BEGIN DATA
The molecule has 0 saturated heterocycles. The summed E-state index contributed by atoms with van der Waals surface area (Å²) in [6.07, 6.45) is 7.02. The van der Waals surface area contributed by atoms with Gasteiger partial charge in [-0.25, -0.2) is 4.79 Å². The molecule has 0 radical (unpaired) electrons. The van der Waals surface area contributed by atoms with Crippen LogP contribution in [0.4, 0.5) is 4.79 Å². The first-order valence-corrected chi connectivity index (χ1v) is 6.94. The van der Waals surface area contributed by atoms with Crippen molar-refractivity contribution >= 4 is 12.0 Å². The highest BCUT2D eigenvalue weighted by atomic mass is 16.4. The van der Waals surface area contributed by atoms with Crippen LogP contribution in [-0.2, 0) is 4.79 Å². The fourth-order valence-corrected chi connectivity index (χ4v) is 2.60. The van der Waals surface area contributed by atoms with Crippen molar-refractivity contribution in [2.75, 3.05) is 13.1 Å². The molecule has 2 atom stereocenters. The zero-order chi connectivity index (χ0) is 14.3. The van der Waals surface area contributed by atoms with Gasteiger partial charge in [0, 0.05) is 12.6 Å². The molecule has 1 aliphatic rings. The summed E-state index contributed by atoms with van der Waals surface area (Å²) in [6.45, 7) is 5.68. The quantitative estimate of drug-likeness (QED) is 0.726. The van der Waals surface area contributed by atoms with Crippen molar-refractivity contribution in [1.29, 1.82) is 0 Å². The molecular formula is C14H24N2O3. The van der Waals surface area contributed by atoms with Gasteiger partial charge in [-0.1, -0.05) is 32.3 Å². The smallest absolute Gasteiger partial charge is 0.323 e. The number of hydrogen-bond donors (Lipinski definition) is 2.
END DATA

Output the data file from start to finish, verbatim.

The molecule has 0 saturated heterocycles. The summed E-state index contributed by atoms with van der Waals surface area (Å²) in [6.07, 6.45) is 7.02. The van der Waals surface area contributed by atoms with Gasteiger partial charge in [-0.25, -0.2) is 4.79 Å². The molecule has 0 radical (unpaired) electrons. The van der Waals surface area contributed by atoms with Crippen LogP contribution in [0.4, 0.5) is 4.79 Å². The first-order valence-corrected chi connectivity index (χ1v) is 6.94. The van der Waals surface area contributed by atoms with Crippen molar-refractivity contribution >= 4 is 12.0 Å². The highest BCUT2D eigenvalue weighted by atomic mass is 16.4. The van der Waals surface area contributed by atoms with Crippen LogP contribution in [-0.2, 0) is 4.79 Å². The fourth-order valence-corrected chi connectivity index (χ4v) is 2.60. The van der Waals surface area contributed by atoms with Crippen molar-refractivity contribution in [2.75, 3.05) is 13.1 Å². The molecule has 2 atom stereocenters. The zero-order chi connectivity index (χ0) is 14.3. The van der Waals surface area contributed by atoms with Gasteiger partial charge in [0, 0.05) is 12.6 Å². The molecule has 1 aliphatic rings. The summed E-state index contributed by atoms with van der Waals surface area (Å²) in [6.45, 7) is 5.68. The quantitative estimate of drug-likeness (QED) is 0.726. The van der Waals surface area contributed by atoms with Crippen molar-refractivity contribution in [1.29, 1.82) is 0 Å². The molecular formula is C14H24N2O3. The van der Waals surface area contributed by atoms with Gasteiger partial charge in [-0.1, -0.05) is 32.3 Å². The smallest absolute Gasteiger partial charge is 0.323 e. The number of hydrogen-bond donors (Lipinski definition) is 2.